Originally posted at: http://www.cmj-usa.org/content/modern-hebrew
by Dr. Theresa Newell, CMJ USA Board Member
Today we take for granted that Hebrew is the spoken language of Israel. In fact the many people groups which have emigrated from many countries of the world into Israel since about 1880 have represented almost 100 different languages! Ulpan is the name of the language training course that all new immigrants (known as olim) are given soon after they enter Israel.
While the vocabulary of biblical Hebrew is composed of about 9,000 words, modern spoken Hebrew dictionaries will show approximately 75,000 words! This is the difference of a language moving from a static text to a language for everyday use.
How was a language which had been reserved for synagogue worship and prayer for almost 2,000 years revived into a living language of the homeland for the Jewish people?
Eliezer Ben Yehuda
It all started with a man who took the Hebrew name Eliezer Ben Yehuda. He was born in 1858 in the small town of Lushki in the province of Vilna, Lithuania. From the age of three, he had a traditional Jewish training in Hebrew. Knowing that due to Russian discrimination against Jews he would not be admitted into university in Russia, he attended the University of Paris where he studied medicine in 1879.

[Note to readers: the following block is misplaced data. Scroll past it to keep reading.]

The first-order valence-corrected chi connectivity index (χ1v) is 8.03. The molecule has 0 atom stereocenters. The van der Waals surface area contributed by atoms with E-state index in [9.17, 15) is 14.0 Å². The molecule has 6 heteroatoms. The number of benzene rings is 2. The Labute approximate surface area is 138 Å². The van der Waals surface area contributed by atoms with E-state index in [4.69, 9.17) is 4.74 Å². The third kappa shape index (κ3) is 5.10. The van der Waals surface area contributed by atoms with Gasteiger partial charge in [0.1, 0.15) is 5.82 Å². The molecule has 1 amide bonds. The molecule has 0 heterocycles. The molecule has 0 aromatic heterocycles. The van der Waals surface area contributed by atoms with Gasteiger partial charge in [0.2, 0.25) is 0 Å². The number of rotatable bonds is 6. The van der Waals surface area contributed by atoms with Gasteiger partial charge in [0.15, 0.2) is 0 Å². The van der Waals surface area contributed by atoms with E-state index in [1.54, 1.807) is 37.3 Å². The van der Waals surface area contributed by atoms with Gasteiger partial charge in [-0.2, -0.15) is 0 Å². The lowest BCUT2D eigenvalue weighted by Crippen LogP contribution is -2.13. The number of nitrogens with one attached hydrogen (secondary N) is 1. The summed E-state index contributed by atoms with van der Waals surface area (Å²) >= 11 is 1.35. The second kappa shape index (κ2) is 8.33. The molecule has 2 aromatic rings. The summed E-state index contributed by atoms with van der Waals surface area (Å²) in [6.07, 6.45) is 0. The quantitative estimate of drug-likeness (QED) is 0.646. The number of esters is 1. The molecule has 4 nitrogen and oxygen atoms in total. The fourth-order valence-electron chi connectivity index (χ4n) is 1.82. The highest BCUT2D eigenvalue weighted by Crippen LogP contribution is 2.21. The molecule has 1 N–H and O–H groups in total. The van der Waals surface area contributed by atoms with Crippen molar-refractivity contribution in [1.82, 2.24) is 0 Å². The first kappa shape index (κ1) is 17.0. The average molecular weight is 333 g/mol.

There existed at the time a Hebrew monthly periodical in Europe titled Hashahar (The Dawn). Ben Yehuda was aware of the homelessness of the Jews and quickly became a follower of the developing movement which soon became known as the Zionist movement. He presented the then novel idea that not only did the Jews need to be re-settled in their ancient homeland but that Hebrew should be revived as the spoken language of the new state!
Due to ill health, Ben Yehuda was not able to go directly to Palestine, but he continued to publish articles in the Hebrew weekly Havazelet which was published in Jerusalem. In 1881 he was invited to become the paper’s assistant editor, a post he happily accepted. He married Dvora Jonas who shared his enthusiasm for the language and on their arrival in Jerusalem organized a group dedicated to speaking Hebrew as their exclusive language. He and Dvora’s children were among the first to speak Hebrew as their mother tongue.